National News: CUNA Backs SEC’s Swap Clearing Exemption

The Securities and Exchange Commission’s (SEC) proposal to exempt credit unions with under $10 billion in assets from mandatory securities-based swaps clearing requirements has the backing of the Credit Union National Association (CUNA), but CUNA would like it to go even further.

The Securities and Exchange Commission’s (SEC) proposal to exempt credit unions with under $10 billion in assets from mandatory securities-based swaps clearing requirements has the backing of the Credit Union National Association (CUNA), but CUNA would like it to go even further.

Without the exemption, credit unions could be effectively prohibited from hedging risk using over-the-counter options or other derivatives when a security, such as a bond, is the underlying asset.

The Dodd-Frank Act gives the SEC the leeway to consider exemptions from the swap requirements, but the SEC is not required to exempt any financial institution from the requirements.

Federal credit unions are allowed to enter into some types of over-the-counter agreements, which would meet the definition of “security-based swaps,” and some state credit unions have this authority as well. Credit unions would therefore be disadvantaged if the end-user exemption is not expanded to include credit unions, CUNA said in a comment letter sent Friday to the SEC.

CUNA added that the proposed $10 billion exemption threshold should not be lowered, and added that the SEC should consider using a different exemption criteria, if possible. CUNA suggested that credit unions be covered by the proposed rule only if they have at least $10 billion in assets and transact significant volumes of securities-based swaps.

The SEC proposal seeks to limit the types of risky investments that some have said lead to the recent financial crisis. However, CUNA noted that, in the few and restricted instances where credit unions may make investments in swaps and other forms of derivatives, such investments rarely pose a risk to credit unions due to the comprehensive nature of existing National Credit Union Administration derivatives rules. Those rules generally prevent federal credit unions from investing in derivatives except for certain options used to hedge risk on bonds and retail products tied to an equity index, and to hedge interest rate risk.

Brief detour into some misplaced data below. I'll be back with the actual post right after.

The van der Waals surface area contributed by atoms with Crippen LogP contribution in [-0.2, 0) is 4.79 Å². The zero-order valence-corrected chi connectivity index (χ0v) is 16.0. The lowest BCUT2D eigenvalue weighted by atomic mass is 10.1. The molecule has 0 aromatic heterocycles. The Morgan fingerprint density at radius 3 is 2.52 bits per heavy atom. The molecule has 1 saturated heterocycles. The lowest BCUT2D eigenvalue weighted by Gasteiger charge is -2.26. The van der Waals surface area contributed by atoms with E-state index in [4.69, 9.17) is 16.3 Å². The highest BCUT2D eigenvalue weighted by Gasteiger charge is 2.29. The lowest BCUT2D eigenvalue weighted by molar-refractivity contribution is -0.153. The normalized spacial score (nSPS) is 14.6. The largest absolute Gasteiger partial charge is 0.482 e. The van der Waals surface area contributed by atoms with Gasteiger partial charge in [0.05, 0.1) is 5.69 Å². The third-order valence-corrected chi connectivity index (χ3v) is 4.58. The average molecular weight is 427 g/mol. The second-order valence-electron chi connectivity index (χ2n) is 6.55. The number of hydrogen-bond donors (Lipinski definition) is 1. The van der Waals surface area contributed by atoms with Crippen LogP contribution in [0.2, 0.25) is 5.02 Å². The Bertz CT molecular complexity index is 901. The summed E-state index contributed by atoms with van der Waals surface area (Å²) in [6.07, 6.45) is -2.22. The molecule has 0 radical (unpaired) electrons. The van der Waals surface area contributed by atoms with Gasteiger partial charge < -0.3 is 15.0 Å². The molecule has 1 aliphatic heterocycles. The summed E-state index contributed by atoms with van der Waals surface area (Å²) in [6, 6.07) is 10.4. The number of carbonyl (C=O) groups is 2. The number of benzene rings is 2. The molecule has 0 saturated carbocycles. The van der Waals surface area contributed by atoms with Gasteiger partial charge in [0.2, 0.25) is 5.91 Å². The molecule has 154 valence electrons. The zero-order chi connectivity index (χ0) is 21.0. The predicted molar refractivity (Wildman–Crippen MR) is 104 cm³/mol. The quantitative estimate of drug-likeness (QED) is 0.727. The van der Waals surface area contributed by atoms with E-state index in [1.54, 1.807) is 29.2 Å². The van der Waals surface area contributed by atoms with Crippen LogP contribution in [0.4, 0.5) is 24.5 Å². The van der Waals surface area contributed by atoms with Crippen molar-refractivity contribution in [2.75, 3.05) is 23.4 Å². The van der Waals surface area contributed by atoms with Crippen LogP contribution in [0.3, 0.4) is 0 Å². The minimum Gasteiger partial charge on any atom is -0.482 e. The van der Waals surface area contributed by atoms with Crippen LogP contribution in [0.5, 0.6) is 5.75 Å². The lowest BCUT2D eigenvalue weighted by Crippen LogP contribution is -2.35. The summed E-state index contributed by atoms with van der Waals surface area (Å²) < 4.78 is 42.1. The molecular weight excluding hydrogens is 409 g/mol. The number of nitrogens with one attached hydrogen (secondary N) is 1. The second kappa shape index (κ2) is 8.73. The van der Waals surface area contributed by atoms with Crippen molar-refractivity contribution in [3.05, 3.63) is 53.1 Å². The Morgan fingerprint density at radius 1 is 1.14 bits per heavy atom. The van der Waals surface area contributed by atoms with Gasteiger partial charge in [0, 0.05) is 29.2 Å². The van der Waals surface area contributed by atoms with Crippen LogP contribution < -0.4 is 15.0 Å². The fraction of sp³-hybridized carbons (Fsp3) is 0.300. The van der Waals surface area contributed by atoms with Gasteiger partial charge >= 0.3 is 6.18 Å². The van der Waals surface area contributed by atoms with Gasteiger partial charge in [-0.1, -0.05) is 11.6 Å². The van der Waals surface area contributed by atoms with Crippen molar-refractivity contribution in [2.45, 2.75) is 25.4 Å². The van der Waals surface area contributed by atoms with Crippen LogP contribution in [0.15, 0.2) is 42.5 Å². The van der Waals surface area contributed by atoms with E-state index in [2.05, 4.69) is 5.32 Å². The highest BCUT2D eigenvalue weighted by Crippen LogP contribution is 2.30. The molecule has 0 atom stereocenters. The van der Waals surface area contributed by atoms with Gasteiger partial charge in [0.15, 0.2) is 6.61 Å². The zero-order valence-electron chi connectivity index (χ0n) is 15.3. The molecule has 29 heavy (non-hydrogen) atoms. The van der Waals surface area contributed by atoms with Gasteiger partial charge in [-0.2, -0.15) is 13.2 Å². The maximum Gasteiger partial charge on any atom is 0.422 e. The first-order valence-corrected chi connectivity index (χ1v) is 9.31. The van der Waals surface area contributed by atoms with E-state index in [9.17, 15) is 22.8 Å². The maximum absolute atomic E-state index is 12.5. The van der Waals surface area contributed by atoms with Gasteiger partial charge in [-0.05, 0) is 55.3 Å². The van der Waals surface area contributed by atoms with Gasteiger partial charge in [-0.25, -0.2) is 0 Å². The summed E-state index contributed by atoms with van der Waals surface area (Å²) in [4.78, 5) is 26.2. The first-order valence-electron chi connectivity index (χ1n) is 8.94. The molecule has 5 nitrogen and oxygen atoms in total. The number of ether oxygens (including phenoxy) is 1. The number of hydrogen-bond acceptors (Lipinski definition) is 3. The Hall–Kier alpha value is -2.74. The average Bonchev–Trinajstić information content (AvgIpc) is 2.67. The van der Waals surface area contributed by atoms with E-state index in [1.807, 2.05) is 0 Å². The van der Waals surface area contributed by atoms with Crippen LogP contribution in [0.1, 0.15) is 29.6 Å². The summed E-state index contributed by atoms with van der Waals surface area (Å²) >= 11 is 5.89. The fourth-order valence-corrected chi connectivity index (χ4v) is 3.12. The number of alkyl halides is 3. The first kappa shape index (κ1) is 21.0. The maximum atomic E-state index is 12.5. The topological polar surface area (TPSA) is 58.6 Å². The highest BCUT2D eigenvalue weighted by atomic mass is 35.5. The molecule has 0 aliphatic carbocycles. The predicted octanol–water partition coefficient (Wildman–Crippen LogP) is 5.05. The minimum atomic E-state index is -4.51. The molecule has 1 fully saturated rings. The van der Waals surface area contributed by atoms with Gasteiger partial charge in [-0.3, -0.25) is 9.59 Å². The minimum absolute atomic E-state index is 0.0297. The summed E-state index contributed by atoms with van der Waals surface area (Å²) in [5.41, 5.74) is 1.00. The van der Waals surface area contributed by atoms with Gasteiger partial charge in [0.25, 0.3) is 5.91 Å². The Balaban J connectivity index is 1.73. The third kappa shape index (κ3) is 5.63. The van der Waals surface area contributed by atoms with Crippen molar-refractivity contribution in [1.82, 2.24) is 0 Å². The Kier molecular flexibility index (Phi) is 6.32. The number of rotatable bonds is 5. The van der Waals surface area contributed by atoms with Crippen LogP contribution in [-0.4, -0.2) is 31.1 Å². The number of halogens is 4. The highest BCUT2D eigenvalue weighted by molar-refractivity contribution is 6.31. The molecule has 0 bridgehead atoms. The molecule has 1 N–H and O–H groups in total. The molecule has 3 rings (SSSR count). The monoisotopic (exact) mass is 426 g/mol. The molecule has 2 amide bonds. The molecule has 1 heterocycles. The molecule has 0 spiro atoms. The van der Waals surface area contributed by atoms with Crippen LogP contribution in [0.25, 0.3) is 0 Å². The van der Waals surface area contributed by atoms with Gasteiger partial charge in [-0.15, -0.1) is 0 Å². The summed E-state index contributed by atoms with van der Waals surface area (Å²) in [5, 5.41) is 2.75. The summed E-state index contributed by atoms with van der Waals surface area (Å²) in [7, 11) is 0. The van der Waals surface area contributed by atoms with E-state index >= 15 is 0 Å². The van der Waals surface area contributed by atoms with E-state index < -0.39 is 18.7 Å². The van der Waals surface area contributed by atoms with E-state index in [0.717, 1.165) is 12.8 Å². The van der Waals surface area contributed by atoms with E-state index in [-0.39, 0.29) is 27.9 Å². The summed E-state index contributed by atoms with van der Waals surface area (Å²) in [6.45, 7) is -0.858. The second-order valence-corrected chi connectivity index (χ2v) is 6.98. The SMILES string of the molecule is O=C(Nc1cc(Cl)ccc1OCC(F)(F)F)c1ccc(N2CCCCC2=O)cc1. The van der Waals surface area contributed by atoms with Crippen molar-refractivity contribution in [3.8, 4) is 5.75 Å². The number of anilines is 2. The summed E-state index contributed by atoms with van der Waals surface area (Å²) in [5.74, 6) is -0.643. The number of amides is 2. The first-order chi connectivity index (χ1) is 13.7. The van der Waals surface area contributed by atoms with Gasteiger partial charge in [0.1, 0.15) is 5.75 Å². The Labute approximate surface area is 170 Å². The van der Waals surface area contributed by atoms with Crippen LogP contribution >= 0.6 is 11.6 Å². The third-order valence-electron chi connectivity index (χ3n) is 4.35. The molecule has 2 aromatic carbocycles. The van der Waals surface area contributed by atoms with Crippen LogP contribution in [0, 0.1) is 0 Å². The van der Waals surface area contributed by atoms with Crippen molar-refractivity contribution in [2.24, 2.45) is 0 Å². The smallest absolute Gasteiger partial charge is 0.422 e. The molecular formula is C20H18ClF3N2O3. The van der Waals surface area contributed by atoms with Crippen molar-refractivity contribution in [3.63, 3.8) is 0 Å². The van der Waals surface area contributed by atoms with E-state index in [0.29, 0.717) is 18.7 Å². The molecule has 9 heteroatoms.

This story was printed with permission from the Credit Union National Association. Read the story here.

Latest NGN offering expected to get AAA rating

The National Credit Union Administration’s (NCUA) latest NCUA Guaranteed Notes (NGN) offering has been tentatively assigned an AAA rating by market analyst Fitch Ratings.

The high rating is due to the assets being backed by the full faith of the U.S. Government.

The $1.253 billion in NGNs should be available for purchase soon. The latest NGN offering will be comprised of mortgage-backed securities.

A price for the NGNs had not been released at press time, but price guidance was around 40 to 45 basis points. Fitch in a release said that the senior notes would accrue interest at a rate of one-month LIBOR plus a spread subject to a maximum rate of 8% per annum.

The NCUA last month completed its first NGN sale of 2011, gaining $1.5 billion in proceeds. The agency has completed 65% of the securitization designed to fund deposits assumed by the bridge corporate credit unions, and has gained a total of $19 billion in revenue from its NGN sales.

The remainder of the NGNs will be sold in the coming months, according to the NCUA.

This story was printed with permission from the Credit Union National Association. Read the story here.